The prefab wall units are made by NatureBuilt Wall Systems and called Bio-SIPs. They are largely identical to the load-bearing straw bale walls that have been used since the first straw bale buildings were constructed in the late 1800s. But rather than building them by stacking bales vertically and plastering in several coats, they are built in a shop space and plastered while lying horizontally. This greatly reduces the amount of labor and wooden framing involved. It also ensures walls of consistent strength and size. During a “field trip,” the class experienced the entire construction process for the panels and helped build nine of the twenty-four panels used in the house.
The north (back) wall of the house uses straw bales in a more conventional way. The bales are installed into a double frame wall system that mimics conventional frame walls, but with the studs placed at thirty-four inches on center. That creates “bays” in the wall that are sized to the length of the bales, making bale stacking and plaster preparation simple and straightforward.
“Installing the straw bale walls on the north side of our building and coating them in clay plaster is a strategy that combines low cost with high performance, and provides a window to a building system that is competitive with current energy-intensive practices but is also feasible in a world with a lot less fossil fuels to expend.” They are covered with a “two-part, once-coat” clay plastering system.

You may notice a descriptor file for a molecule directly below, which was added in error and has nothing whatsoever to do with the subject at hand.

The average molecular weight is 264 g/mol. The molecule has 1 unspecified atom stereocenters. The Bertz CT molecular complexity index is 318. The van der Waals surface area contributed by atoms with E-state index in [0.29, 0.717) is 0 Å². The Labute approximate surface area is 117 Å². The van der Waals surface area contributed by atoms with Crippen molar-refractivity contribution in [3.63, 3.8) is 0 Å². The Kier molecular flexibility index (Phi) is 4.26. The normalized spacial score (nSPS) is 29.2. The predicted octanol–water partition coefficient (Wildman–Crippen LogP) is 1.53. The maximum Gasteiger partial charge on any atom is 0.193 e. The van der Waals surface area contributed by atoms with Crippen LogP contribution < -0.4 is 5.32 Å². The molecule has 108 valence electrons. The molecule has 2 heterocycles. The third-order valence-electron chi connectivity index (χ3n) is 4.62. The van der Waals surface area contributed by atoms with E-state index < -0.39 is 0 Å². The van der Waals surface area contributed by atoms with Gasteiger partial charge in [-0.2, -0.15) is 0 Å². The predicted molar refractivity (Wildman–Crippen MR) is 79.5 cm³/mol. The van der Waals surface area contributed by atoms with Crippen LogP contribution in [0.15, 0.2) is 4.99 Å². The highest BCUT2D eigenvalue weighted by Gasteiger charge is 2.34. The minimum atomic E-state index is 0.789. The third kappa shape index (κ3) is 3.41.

Active and Passive Solar
This affordable sustainable house combines both active and passive solar. One of the south facing roof surfaces holds the solar hot water heating system: two collectors and a small PV module. It will provide between fifty and seventy-percent of the home’s hot water needs. It’s paired with a very large storage tank and an electric on-demand heater.
The home owners’ energy needs are taken care of by a five-kilowatt photovoltaic system mounted on the upper south-facing roof. These panels generate electrical power that should, over the course of a year, equal the annual energy consumption of the building.
The home itself is heated using a Mitsubishi Zuba air source cold climate heat pump installed on the exterior of the house. These units are able to make usable heat at temperatures as low as -30C, making them feasible as the sole heat source for an energy-efficient northern climate home. As with all heat pumps, the Zuba can run in reverse and be an efficient air conditioning unit in the summertime.